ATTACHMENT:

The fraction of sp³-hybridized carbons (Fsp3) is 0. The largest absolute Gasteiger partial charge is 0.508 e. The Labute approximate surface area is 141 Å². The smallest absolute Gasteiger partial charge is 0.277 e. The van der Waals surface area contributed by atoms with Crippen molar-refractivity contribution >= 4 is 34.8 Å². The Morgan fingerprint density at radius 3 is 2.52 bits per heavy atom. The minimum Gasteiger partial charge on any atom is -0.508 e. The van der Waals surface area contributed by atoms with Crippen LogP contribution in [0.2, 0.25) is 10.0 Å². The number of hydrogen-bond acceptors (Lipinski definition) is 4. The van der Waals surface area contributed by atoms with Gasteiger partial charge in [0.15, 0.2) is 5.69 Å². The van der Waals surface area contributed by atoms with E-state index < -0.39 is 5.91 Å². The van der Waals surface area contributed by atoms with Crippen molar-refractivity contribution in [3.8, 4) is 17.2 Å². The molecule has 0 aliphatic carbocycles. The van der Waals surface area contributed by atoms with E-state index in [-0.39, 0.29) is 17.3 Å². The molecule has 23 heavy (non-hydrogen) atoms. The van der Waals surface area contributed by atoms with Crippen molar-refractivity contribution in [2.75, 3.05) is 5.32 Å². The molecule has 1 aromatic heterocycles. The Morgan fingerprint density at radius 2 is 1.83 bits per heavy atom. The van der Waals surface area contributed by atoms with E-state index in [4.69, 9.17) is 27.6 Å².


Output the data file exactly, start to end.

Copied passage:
The fraction of sp³-hybridized carbons (Fsp3) is 0. The largest absolute Gasteiger partial charge is 0.508 e. The Labute approximate surface area is 141 Å². The smallest absolute Gasteiger partial charge is 0.277 e. The van der Waals surface area contributed by atoms with Crippen molar-refractivity contribution >= 4 is 34.8 Å². The Morgan fingerprint density at radius 3 is 2.52 bits per heavy atom. The minimum Gasteiger partial charge on any atom is -0.508 e. The van der Waals surface area contributed by atoms with Crippen LogP contribution in [0.2, 0.25) is 10.0 Å². The number of hydrogen-bond acceptors (Lipinski definition) is 4. The van der Waals surface area contributed by atoms with Gasteiger partial charge in [0.15, 0.2) is 5.69 Å². The van der Waals surface area contributed by atoms with E-state index < -0.39 is 5.91 Å². The van der Waals surface area contributed by atoms with Crippen molar-refractivity contribution in [3.8, 4) is 17.2 Å². The molecule has 0 aliphatic carbocycles. The van der Waals surface area contributed by atoms with E-state index in [-0.39, 0.29) is 17.3 Å². The molecule has 23 heavy (non-hydrogen) atoms. The van der Waals surface area contributed by atoms with Crippen molar-refractivity contribution in [2.75, 3.05) is 5.32 Å². The molecule has 1 aromatic heterocycles. The Morgan fingerprint density at radius 2 is 1.83 bits per heavy atom. The van der Waals surface area contributed by atoms with E-state index in [4.69, 9.17) is 27.6 Å².